Fig. 2 Alex Salmond in 2007 with Nicola Sturgeon,
then his deputy and now party leader

© David Moir / Reuters

The headline phrase means that a single image might replace many words (or vice-versa), as is evidently the case with instructions for self-assembly furniture. In more complex media settings, images can replace, reinforce, undermine or even negate any number of spoken and written words. In March, Alex Salmond was 'cleared of sexual assault allegations' (Hutcheon, 2020), but, nevertheless, is frequently depicted as failing to respect colleagues' rights, and taking advantage of his position of authority. The Times used a thirteen-year-old photograph (fig. 2) when reporting the trial (Massie, 2020). Here, the denoted contents are a man trying to embrace a reluctant woman, the press photographers present suggest that there is celebrity or public interest involved. An informed reader might not need the anchoring text (Barthes, 1967) identifying the subjects. The display environment (Barthes' 'channel of transmission') is significant: a national newspaper is using the image to undermine Salmond's position and diminish his court victory.

Richard Drew
Fig. 3 Falling Man
September 11, 2001

© Richard Drew / AP

Some images need an explanation to be appreciated and understood. Richard Drew's Falling Man (fig. 3) might at first appear to be an abstract, then the body is noticed and the photograph becomes sinister, but when the title subtly reveals, through the date, that this was one of nearly 3,000 victims of the 9/11 attack, the full horror of this man's predicament and choices becomes apparent. The significant analytical aspect here is the viewer whose reaction to the context (when the subject is revealed) far outweighs any aesthetic or technical considerations. Those reactions depend on the viewers political (and perhaps religious) views, but nevertheless constitute what Barthes referred to as punctum, defined by Bate (2007) as the 'aspect of the image that affects them in a particular and personal way'.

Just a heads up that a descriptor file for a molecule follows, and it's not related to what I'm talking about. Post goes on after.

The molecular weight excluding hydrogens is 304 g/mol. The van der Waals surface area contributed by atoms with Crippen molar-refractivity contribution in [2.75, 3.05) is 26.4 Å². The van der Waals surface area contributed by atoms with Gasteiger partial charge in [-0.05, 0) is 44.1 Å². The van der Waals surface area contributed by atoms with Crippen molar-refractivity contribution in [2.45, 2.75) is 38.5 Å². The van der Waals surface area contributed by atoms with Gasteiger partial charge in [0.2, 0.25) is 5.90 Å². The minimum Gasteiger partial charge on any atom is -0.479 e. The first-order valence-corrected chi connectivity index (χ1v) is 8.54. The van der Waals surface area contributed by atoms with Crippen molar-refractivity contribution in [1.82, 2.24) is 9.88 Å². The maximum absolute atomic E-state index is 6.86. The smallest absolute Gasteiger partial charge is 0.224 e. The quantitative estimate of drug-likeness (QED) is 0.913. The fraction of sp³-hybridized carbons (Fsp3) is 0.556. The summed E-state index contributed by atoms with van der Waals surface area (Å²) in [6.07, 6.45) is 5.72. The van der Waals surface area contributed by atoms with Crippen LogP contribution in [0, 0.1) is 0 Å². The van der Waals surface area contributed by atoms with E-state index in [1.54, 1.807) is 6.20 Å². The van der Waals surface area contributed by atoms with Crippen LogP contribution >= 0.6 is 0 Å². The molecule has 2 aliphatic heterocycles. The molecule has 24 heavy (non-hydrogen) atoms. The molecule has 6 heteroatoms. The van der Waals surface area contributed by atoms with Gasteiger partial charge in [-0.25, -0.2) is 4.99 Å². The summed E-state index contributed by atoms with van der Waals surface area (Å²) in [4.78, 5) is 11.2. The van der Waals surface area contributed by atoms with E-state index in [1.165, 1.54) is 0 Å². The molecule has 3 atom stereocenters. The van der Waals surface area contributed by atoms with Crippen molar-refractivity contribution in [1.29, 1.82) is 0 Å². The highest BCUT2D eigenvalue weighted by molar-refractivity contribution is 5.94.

The image chosen as the central subject of this essay is more complex and nuanced than those considered so far.

In Brandt's Northumbrian coal miner eating his evening meal, 1937 (fig. 1), the denoted contents comprise an unwashed middle-aged man eating a meal at a table, watched by a woman of similar age who is not eating. The room decoration is not contemporary. The image's title establishes the period, the event and the setting and is another example of the clarification a title can provide, Barthes' anchoring.

Superficially, this might be considered a documentary image, a genre that Brandt ostensibly built his reputation on, with his early photobooks, following which he gradually became a regular contributor to British magazines such as Picture Post. While little documentation has been found on this particular image or more generally about his visits to the North of England in the late 1930s, Brandt's manipulative and sometimes performative approach to seemingly documentary images is frequently described.